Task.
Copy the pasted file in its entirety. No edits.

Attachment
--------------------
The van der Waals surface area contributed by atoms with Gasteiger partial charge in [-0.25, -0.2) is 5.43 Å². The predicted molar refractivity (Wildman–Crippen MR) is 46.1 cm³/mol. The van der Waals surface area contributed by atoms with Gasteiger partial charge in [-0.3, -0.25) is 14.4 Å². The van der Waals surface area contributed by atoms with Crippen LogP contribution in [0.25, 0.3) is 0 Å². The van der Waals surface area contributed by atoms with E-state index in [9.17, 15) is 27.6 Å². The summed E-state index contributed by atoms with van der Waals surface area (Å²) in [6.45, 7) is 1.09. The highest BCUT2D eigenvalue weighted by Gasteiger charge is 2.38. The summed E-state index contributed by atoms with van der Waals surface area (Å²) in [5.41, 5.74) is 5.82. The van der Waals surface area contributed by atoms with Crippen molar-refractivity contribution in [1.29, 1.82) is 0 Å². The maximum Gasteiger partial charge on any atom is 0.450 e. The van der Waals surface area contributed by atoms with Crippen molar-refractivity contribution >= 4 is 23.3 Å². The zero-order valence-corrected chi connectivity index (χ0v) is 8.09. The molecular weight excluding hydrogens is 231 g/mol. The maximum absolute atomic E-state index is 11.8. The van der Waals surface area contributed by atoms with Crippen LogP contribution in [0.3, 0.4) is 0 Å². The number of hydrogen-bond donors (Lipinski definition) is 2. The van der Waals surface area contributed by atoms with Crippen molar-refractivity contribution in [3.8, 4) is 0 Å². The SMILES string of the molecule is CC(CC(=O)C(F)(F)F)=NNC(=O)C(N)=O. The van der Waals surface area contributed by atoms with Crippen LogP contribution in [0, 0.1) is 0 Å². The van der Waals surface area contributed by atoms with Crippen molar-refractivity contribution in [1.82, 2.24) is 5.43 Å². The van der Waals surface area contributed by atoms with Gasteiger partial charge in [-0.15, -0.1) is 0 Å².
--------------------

The van der Waals surface area contributed by atoms with Gasteiger partial charge in [-0.25, -0.2) is 5.43 Å². The predicted molar refractivity (Wildman–Crippen MR) is 46.1 cm³/mol. The van der Waals surface area contributed by atoms with Gasteiger partial charge in [-0.3, -0.25) is 14.4 Å². The van der Waals surface area contributed by atoms with Crippen LogP contribution in [0.25, 0.3) is 0 Å². The van der Waals surface area contributed by atoms with E-state index in [9.17, 15) is 27.6 Å². The summed E-state index contributed by atoms with van der Waals surface area (Å²) in [6.45, 7) is 1.09. The highest BCUT2D eigenvalue weighted by Gasteiger charge is 2.38. The summed E-state index contributed by atoms with van der Waals surface area (Å²) in [5.41, 5.74) is 5.82. The van der Waals surface area contributed by atoms with Crippen molar-refractivity contribution in [1.29, 1.82) is 0 Å². The maximum Gasteiger partial charge on any atom is 0.450 e. The van der Waals surface area contributed by atoms with Crippen molar-refractivity contribution >= 4 is 23.3 Å². The zero-order valence-corrected chi connectivity index (χ0v) is 8.09. The molecular weight excluding hydrogens is 231 g/mol. The maximum absolute atomic E-state index is 11.8. The van der Waals surface area contributed by atoms with Crippen LogP contribution in [0.3, 0.4) is 0 Å². The number of hydrogen-bond donors (Lipinski definition) is 2. The van der Waals surface area contributed by atoms with Crippen molar-refractivity contribution in [3.8, 4) is 0 Å². The SMILES string of the molecule is CC(CC(=O)C(F)(F)F)=NNC(=O)C(N)=O. The van der Waals surface area contributed by atoms with Crippen LogP contribution in [0, 0.1) is 0 Å². The van der Waals surface area contributed by atoms with Crippen molar-refractivity contribution in [1.82, 2.24) is 5.43 Å². The van der Waals surface area contributed by atoms with Gasteiger partial charge in [-0.15, -0.1) is 0 Å².